The doctrine of the Middle Way (Skt. madhyama-pratipad, Tib. ume lam) is one of the fundamental teachings of Buddhism. According to Theravada Buddhism, the term “Middle Way” is used for the first time in Dhammacakkappavattana Sutta, which is perceived as the first teaching that Buddha Shakyamuni delivered after his awakening. In this text the Buddha explains the Noble Eightfold Path as a middle way of moderation between the extremes.
In Mahayana Buddhism the Middle Way refers to the understanding of the emptiness (Skt. shunyata, Tib. tong pa nyid) that transcends the extremes of existence and non-existence. The Middle Way School of philosophy, known as Madhyamaka, was founded by the 2nd century Buddhist teacher Nagarjuna and represents the idea that all phenomena are empty by nature: at the conventional level, they do exist, but ultimately they are empty of inherent existence.
The universal message of the theory of the Middle Way is to find a balance between all extremes and to be able to see the truth that lies in the middle. It can be applied also to the human emotional experience. When emotions such as happiness and sorrow or love and hate are taken to the extreme, they bring suffering. The Buddhist approach of middle way is to be aware of the extremes and avoid them.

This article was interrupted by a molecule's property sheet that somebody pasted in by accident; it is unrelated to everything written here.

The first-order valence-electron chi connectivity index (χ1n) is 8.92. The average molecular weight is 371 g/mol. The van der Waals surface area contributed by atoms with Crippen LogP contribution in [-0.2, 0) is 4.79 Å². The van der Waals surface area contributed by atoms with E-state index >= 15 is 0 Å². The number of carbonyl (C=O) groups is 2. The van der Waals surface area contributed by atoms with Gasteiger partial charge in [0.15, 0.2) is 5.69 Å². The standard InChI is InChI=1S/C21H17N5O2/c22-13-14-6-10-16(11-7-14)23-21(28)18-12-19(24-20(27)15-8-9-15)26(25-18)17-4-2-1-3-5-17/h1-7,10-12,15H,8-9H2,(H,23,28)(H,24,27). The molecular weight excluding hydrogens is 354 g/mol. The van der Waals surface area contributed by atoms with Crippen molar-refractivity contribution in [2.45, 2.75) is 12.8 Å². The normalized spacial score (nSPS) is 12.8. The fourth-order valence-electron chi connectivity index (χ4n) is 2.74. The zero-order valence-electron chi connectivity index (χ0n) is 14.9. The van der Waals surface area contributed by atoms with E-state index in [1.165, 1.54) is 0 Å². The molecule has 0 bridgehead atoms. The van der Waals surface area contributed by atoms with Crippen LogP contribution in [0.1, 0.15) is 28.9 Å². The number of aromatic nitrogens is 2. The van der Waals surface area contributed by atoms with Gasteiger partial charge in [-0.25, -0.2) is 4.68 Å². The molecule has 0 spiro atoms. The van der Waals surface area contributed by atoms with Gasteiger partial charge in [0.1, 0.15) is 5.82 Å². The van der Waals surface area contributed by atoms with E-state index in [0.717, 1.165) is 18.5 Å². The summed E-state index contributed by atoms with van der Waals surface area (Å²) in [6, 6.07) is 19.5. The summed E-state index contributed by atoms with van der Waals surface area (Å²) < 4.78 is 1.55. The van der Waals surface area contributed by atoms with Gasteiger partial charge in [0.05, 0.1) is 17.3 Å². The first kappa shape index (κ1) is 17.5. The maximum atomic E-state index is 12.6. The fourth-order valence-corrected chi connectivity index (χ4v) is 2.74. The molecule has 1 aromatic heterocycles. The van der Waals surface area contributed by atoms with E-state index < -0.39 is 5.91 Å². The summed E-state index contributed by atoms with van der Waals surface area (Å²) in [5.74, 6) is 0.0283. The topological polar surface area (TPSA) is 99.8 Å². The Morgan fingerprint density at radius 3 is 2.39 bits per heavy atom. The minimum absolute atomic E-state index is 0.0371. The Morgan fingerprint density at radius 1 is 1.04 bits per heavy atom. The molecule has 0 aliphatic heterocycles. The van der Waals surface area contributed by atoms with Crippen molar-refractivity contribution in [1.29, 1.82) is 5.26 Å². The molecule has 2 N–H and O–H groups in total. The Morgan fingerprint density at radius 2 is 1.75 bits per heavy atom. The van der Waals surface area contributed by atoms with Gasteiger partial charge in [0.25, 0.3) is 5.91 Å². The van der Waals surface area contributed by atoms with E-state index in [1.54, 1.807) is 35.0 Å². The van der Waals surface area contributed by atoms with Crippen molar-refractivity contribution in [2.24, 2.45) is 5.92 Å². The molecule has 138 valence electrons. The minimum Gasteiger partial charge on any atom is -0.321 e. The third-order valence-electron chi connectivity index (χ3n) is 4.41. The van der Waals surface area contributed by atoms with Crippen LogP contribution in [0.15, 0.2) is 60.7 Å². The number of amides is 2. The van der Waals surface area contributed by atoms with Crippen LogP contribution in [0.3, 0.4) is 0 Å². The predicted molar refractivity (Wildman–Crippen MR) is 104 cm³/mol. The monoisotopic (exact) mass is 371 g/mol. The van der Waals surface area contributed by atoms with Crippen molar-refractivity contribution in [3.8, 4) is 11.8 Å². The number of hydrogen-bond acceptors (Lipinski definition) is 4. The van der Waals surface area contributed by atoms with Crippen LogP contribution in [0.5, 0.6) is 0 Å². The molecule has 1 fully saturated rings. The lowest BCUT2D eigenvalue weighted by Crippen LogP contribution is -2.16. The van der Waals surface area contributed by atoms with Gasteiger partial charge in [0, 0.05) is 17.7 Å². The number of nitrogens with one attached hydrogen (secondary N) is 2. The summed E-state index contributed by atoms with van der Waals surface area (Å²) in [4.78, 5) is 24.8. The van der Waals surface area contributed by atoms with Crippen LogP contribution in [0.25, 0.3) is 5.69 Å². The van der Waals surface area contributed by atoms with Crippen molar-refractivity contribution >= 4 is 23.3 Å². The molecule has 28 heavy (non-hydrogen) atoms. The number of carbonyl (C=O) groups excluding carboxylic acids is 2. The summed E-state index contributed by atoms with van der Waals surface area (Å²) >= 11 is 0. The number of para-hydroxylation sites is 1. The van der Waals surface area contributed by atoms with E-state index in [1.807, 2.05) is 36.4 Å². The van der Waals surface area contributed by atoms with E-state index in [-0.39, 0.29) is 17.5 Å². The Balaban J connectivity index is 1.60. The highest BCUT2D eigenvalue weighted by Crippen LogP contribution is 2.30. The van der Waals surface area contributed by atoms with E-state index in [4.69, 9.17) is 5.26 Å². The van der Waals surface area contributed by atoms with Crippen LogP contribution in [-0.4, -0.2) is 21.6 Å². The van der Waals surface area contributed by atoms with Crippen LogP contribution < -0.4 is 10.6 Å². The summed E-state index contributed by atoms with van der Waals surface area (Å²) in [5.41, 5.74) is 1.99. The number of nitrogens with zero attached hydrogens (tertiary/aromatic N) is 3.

Even positive emotions like joy and love can cause suffering if we are attached to them and cannot accept their impermanent nature. The love of another person can be a source of great happiness but also bring tremendous suffering – jealousy, attachment, possessiveness and fears. The understanding of the impermanence of all phenomena is the application of the middle way. The realization of the interconnectedness between everything and the dependent origination (Skt. pratitya–samutpada, Tib. tendrel) is another method of applying the middle way. Being part of the universal unity, we all share the infinite ocean of wisdom and compassion. The middle way is the boat that brings us from to shore of suffering, samsara, to the shore of eternal peace, nirvana.
Where is the middle way in love?
Where is the middle way in the fire that burns one’s heart?
Can you stop the fire at the middle of its burning?
Can you pour a water to extinguish that fire?
When the love bring awareness and when it brings illusions?
Can you follow the middle way, accepting all realities in one truth?
Samsara is full of attachment,
Nirvana is the path of non-attachment.
When you are liberated from self-grasping
Attachment and non-attachment dissolve into space.
Karma gives conditions to feel emotions like love.
Dharma gives methods to transform emotions into wisdom.
If you feel too strong love, focus on the empty nature of love.
If you lose the feeling of love, awake its source in your heart.
Love is empty and emptiness is love –
the middle way of love.